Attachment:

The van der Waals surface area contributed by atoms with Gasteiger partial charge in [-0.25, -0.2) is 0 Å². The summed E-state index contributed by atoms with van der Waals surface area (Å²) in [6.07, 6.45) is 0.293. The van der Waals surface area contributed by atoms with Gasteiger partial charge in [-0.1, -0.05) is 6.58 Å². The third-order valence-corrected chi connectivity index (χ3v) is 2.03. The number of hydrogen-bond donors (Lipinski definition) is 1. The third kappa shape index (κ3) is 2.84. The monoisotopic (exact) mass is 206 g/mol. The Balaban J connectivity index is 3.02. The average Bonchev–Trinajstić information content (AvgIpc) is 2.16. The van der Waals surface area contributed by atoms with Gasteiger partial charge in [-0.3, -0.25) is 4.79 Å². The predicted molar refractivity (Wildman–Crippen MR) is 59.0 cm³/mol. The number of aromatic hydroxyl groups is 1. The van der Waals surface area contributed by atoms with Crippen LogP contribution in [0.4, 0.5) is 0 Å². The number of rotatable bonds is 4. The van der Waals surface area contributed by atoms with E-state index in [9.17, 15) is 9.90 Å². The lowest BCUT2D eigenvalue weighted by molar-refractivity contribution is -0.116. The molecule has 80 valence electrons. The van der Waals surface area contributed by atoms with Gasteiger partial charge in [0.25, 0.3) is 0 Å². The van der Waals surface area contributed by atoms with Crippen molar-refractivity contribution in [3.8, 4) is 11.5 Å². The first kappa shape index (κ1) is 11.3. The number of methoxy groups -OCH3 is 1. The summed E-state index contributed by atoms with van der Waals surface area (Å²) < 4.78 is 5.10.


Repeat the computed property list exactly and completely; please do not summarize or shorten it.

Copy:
The van der Waals surface area contributed by atoms with Gasteiger partial charge in [-0.25, -0.2) is 0 Å². The summed E-state index contributed by atoms with van der Waals surface area (Å²) in [6.07, 6.45) is 0.293. The van der Waals surface area contributed by atoms with Gasteiger partial charge in [-0.1, -0.05) is 6.58 Å². The third-order valence-corrected chi connectivity index (χ3v) is 2.03. The number of hydrogen-bond donors (Lipinski definition) is 1. The third kappa shape index (κ3) is 2.84. The monoisotopic (exact) mass is 206 g/mol. The Balaban J connectivity index is 3.02. The average Bonchev–Trinajstić information content (AvgIpc) is 2.16. The van der Waals surface area contributed by atoms with Gasteiger partial charge in [-0.3, -0.25) is 4.79 Å². The predicted molar refractivity (Wildman–Crippen MR) is 59.0 cm³/mol. The number of aromatic hydroxyl groups is 1. The van der Waals surface area contributed by atoms with Crippen LogP contribution in [0.4, 0.5) is 0 Å². The number of rotatable bonds is 4. The van der Waals surface area contributed by atoms with E-state index in [9.17, 15) is 9.90 Å². The lowest BCUT2D eigenvalue weighted by molar-refractivity contribution is -0.116. The molecule has 80 valence electrons. The van der Waals surface area contributed by atoms with Gasteiger partial charge in [0.25, 0.3) is 0 Å². The van der Waals surface area contributed by atoms with Crippen molar-refractivity contribution in [3.8, 4) is 11.5 Å². The first kappa shape index (κ1) is 11.3. The number of methoxy groups -OCH3 is 1. The summed E-state index contributed by atoms with van der Waals surface area (Å²) < 4.78 is 5.10.